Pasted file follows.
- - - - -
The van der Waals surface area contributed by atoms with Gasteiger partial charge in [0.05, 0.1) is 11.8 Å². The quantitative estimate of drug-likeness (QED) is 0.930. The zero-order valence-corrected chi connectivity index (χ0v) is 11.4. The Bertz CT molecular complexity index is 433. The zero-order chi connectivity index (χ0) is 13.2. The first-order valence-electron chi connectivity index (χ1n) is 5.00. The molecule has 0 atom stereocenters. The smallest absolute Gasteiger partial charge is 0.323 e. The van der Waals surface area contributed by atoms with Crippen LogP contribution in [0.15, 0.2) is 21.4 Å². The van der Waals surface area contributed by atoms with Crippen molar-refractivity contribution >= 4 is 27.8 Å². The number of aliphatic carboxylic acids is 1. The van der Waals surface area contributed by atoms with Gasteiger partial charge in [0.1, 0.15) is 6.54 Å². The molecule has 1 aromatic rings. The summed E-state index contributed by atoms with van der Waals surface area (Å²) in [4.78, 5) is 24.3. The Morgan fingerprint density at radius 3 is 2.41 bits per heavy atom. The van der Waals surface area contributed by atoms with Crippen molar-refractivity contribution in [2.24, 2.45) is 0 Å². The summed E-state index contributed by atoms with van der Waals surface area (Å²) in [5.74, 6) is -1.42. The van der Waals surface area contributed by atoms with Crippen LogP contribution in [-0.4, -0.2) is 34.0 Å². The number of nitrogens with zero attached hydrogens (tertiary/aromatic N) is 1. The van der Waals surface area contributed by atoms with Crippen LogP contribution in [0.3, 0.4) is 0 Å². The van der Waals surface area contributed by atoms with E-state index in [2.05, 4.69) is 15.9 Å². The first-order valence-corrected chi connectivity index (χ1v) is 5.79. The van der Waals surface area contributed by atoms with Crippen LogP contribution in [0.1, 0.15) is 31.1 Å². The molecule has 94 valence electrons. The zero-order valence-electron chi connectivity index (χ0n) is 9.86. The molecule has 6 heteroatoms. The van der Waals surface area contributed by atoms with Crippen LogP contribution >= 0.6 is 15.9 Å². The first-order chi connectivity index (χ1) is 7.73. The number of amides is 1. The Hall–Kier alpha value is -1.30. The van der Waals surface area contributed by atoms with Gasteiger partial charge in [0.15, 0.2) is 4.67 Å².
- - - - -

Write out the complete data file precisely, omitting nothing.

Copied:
The van der Waals surface area contributed by atoms with Gasteiger partial charge in [0.05, 0.1) is 11.8 Å². The quantitative estimate of drug-likeness (QED) is 0.930. The zero-order valence-corrected chi connectivity index (χ0v) is 11.4. The Bertz CT molecular complexity index is 433. The zero-order chi connectivity index (χ0) is 13.2. The first-order valence-electron chi connectivity index (χ1n) is 5.00. The molecule has 0 atom stereocenters. The smallest absolute Gasteiger partial charge is 0.323 e. The van der Waals surface area contributed by atoms with Crippen LogP contribution in [0.15, 0.2) is 21.4 Å². The van der Waals surface area contributed by atoms with Crippen molar-refractivity contribution >= 4 is 27.8 Å². The number of aliphatic carboxylic acids is 1. The van der Waals surface area contributed by atoms with Gasteiger partial charge in [0.1, 0.15) is 6.54 Å². The molecule has 1 aromatic rings. The summed E-state index contributed by atoms with van der Waals surface area (Å²) in [4.78, 5) is 24.3. The Morgan fingerprint density at radius 3 is 2.41 bits per heavy atom. The van der Waals surface area contributed by atoms with Crippen molar-refractivity contribution in [2.24, 2.45) is 0 Å². The summed E-state index contributed by atoms with van der Waals surface area (Å²) in [5.74, 6) is -1.42. The van der Waals surface area contributed by atoms with Crippen LogP contribution in [-0.4, -0.2) is 34.0 Å². The number of nitrogens with zero attached hydrogens (tertiary/aromatic N) is 1. The van der Waals surface area contributed by atoms with Crippen LogP contribution in [0.3, 0.4) is 0 Å². The van der Waals surface area contributed by atoms with E-state index in [2.05, 4.69) is 15.9 Å². The first-order valence-corrected chi connectivity index (χ1v) is 5.79. The van der Waals surface area contributed by atoms with Crippen LogP contribution in [0.1, 0.15) is 31.1 Å². The molecule has 94 valence electrons. The zero-order valence-electron chi connectivity index (χ0n) is 9.86. The molecule has 6 heteroatoms. The van der Waals surface area contributed by atoms with Crippen LogP contribution >= 0.6 is 15.9 Å². The first-order chi connectivity index (χ1) is 7.73. The number of amides is 1. The Hall–Kier alpha value is -1.30. The van der Waals surface area contributed by atoms with Gasteiger partial charge in [0.15, 0.2) is 4.67 Å².